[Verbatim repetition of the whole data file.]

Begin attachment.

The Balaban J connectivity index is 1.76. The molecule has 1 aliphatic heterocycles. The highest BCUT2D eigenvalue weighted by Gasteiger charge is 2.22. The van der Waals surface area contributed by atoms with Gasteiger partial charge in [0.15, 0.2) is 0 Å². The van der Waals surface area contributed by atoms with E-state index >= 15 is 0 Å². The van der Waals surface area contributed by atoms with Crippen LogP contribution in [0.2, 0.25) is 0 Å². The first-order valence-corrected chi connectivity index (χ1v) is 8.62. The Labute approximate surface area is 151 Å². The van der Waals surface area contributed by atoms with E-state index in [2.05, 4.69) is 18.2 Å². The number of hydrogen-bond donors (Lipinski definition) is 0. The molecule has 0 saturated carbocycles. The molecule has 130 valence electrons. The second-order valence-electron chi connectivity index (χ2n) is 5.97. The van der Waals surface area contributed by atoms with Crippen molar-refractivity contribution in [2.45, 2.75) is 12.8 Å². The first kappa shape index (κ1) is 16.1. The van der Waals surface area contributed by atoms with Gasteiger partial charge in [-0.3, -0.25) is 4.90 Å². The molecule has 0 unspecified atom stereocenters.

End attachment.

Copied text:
The Balaban J connectivity index is 1.76. The molecule has 1 aliphatic heterocycles. The highest BCUT2D eigenvalue weighted by Gasteiger charge is 2.22. The van der Waals surface area contributed by atoms with Gasteiger partial charge in [0.15, 0.2) is 0 Å². The van der Waals surface area contributed by atoms with E-state index >= 15 is 0 Å². The van der Waals surface area contributed by atoms with Crippen LogP contribution in [0.2, 0.25) is 0 Å². The first-order valence-corrected chi connectivity index (χ1v) is 8.62. The Labute approximate surface area is 151 Å². The van der Waals surface area contributed by atoms with E-state index in [2.05, 4.69) is 18.2 Å². The number of hydrogen-bond donors (Lipinski definition) is 0. The molecule has 0 saturated carbocycles. The molecule has 130 valence electrons. The second-order valence-electron chi connectivity index (χ2n) is 5.97. The van der Waals surface area contributed by atoms with Crippen molar-refractivity contribution in [2.45, 2.75) is 12.8 Å². The first kappa shape index (κ1) is 16.1. The van der Waals surface area contributed by atoms with Gasteiger partial charge in [-0.3, -0.25) is 4.90 Å². The molecule has 0 unspecified atom stereocenters.